Planetary Science

What two characteristics determine the brightness of a star?


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2009-12-09 17:26:21
2009-12-09 17:26:21

How bright a star appears to us depends on what type of star it is, and how far away it is. Brightness and temperature are the two characteristics of a star that are plotted on the Hertzsprung-Russell diagram. Distance, Temperature, any intervening bodies, and the materials that make it up.


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The two factors that determine the brightness of a star are:Luminosity - How much energy it releases in a given time.Distance - How far the star is from the observer.

distance from the sun and the age of the star

Here the two things to be taken into account are the brightness and the distance of the star.

The characteristics of a star shown in the H-R diagram are the temperature and the absolute brightness

I suggest you look up each of the stars - for example on Wikipedia - and decide what characteristics you want to concentrate on. Two different stars may be different in the following characteristics: mass; diameter; color; surface temperature; distance from Earth; apparent brightness; absolute brightness; and several others.

Two factors that affect a star's apparent brightness are: 1.) The distance between the Earth and the star 2.) The absolute magnitude (the actual brightness) of the star Hope that helps :P

Brightness and Temperature are the two characteristics plotted on the H-R diagram a diagram used to plot the absolute magnitude of stars and their temperatures

there are two separate ways that astronomers measure the brightness of a start, there is actuall and aparent brightness. In apparent brightness, the measure how bright it looks to all the humans on Earth. However, the actual brightness of a star is different. Say a star is really, really bright, but really far away. That star would look preety dim. Or if a star is not so bright, but really close, like the Sun. The actuall brightness of a star is harder to measure, but is possible by use of waves and stuff like that, I don't know too much about actuall brightness

I believe it's Surface Temperature and Absolute Brightness.

Scientists actually use two measurements to identify a star's brightness. One is luminosity, or the energy that star puts out. Another is magnitude, or the amount of light a star puts out.

Two things. First, the magnitude of a star; its brightness Then, the magnitude is viewed through two different filters. They are either U(ltraviolet) and B(lue) or B and V(isual), and belong to a photometric system called the UBV system. From this, optical astronomers extrapolate the effective temperature of a star from its colour.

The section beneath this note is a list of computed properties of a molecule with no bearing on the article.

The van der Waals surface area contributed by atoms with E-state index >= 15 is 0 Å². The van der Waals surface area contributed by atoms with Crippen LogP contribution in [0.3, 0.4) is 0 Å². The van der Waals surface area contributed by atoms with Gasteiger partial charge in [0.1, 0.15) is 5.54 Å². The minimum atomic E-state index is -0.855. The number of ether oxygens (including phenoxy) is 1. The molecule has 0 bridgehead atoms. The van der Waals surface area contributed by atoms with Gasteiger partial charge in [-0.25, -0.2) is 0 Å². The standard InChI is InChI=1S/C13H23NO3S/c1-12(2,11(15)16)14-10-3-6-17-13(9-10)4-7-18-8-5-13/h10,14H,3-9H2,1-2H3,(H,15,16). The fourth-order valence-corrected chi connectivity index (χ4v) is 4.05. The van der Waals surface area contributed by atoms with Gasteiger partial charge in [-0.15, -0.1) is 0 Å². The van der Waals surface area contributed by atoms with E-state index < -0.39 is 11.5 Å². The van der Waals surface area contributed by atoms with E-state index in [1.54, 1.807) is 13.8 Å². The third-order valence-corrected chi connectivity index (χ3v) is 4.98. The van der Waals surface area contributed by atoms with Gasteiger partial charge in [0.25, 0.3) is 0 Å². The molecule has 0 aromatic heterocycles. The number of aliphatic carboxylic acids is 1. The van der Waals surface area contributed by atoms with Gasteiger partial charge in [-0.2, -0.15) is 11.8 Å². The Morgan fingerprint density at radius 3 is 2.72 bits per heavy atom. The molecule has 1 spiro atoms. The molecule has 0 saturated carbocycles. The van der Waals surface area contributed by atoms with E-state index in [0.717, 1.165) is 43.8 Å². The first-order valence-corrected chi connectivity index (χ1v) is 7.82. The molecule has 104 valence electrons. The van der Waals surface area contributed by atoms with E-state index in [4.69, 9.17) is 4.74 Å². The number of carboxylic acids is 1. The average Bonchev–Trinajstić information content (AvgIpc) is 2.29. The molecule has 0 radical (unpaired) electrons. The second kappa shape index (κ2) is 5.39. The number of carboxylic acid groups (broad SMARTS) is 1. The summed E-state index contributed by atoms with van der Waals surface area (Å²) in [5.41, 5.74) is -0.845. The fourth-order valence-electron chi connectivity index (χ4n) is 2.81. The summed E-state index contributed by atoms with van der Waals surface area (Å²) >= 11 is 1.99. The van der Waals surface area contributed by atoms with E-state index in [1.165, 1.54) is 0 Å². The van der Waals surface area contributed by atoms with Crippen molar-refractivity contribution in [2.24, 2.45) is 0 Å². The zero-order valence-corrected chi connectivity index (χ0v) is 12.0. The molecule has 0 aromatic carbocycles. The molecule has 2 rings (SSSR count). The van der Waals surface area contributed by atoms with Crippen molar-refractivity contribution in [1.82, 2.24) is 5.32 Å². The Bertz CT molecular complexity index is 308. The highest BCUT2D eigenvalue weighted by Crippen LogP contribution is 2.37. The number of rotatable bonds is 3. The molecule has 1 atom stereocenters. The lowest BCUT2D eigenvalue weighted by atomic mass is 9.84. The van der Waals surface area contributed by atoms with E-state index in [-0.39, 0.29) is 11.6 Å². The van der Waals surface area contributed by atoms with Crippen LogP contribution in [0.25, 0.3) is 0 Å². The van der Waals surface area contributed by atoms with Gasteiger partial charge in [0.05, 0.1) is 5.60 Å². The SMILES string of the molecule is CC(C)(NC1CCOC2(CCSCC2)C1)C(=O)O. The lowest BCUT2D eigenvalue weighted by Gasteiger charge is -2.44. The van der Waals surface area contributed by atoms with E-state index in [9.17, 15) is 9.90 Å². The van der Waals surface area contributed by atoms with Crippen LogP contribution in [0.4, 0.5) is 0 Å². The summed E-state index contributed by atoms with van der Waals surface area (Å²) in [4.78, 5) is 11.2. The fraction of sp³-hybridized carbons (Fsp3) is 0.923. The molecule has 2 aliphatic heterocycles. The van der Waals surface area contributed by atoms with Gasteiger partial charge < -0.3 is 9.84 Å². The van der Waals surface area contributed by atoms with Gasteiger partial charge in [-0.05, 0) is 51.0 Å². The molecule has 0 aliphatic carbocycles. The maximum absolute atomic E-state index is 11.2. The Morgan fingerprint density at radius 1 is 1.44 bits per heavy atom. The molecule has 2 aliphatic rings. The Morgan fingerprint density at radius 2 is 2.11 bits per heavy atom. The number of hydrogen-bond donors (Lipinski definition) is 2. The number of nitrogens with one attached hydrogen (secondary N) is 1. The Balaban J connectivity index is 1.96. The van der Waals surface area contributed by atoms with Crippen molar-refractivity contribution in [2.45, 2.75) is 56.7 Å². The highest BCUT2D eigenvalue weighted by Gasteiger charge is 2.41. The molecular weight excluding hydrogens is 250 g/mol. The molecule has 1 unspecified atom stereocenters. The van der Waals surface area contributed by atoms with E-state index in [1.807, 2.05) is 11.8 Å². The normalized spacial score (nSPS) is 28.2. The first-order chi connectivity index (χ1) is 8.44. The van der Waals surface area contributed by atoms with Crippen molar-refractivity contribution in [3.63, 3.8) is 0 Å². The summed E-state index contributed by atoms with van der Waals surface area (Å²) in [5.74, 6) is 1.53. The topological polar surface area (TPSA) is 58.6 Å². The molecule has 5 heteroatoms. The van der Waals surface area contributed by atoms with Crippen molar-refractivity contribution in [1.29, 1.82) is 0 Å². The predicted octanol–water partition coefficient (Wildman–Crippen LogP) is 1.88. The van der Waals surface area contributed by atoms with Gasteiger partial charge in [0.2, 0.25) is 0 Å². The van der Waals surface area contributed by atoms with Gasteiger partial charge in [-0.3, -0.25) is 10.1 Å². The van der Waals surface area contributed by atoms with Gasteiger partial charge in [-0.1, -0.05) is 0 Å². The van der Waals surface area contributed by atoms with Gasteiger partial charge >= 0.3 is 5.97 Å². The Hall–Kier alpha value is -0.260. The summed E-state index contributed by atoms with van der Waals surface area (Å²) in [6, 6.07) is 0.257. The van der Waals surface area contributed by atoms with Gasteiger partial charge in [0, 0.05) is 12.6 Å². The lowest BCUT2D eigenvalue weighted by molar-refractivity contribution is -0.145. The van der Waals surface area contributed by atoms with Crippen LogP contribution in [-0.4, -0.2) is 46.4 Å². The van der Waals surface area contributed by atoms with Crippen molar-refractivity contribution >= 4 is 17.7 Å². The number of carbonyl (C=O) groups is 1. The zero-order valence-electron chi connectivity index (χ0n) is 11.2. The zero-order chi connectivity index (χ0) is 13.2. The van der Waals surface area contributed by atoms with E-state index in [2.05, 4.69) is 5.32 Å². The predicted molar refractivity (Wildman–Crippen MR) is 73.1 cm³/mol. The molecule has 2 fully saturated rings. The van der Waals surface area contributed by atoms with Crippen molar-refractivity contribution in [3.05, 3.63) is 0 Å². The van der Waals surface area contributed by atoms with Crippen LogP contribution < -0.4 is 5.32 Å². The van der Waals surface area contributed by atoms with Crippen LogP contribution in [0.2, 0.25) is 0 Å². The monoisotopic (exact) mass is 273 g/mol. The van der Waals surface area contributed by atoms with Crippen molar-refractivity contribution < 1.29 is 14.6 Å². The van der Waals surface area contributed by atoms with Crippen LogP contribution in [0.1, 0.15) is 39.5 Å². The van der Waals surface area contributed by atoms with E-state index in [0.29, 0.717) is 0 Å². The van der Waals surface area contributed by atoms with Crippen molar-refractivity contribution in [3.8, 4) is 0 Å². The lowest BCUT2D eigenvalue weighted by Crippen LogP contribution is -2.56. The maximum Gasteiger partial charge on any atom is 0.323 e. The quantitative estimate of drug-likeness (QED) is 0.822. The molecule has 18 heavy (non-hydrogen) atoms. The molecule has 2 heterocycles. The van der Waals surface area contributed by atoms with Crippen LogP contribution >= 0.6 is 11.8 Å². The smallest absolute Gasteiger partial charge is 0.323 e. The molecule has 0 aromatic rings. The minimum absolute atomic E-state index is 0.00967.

Three things, really. An astronomer needs to determine the apparent brightness of a star or other object, and needs to know its distance. He would also need to have an estimate about extinction - that is, how much of the light is absorbed on its way.

Here the two things that we must take into account are , the distance of the star from the earth, and secondly the great distance of the star from the earth.

They vary in size of brightness and colour because it depends on if they are futher or closer to the planet Earth, and also the colour that you see is millions of years old. There are two types of brightness and they are 'appearent brightness' and 'absolute brightness', the difference between these two are distance and energy output. Astronomers often refer to the total energy emitted by a star as its' "luminosity".

brightness and temperature are both related because brightness is actually tempature. However the system has become more refined. Instead of just looking at the star and determining magnitude one or magnitude two, an astronomer measures the brightness of the star using a device called a photometer. The photometer counts the number of photons coming from the star. This photon count is then compared to the photon count from a star whose magnitude is known. An accurate magnitude can then be calculated.

Apparent magnitude is how bright a star appears from earth. You can have two equally bright stars, but if one is much closer to the earth then that would have a greater apparent brightness.

A star's luminosity depends on two characteristics: sizeand temperature of star.

Two Main factors. It's absolute brightness and it's proximity make as tar bright.

1). The location of the earth. 2). The location of the star.

Two stars revolving around one another (around their center of mass, to be precise) are called a "binary star". There is no special name for the case that the brightness is unequal; this is actually the usual case.

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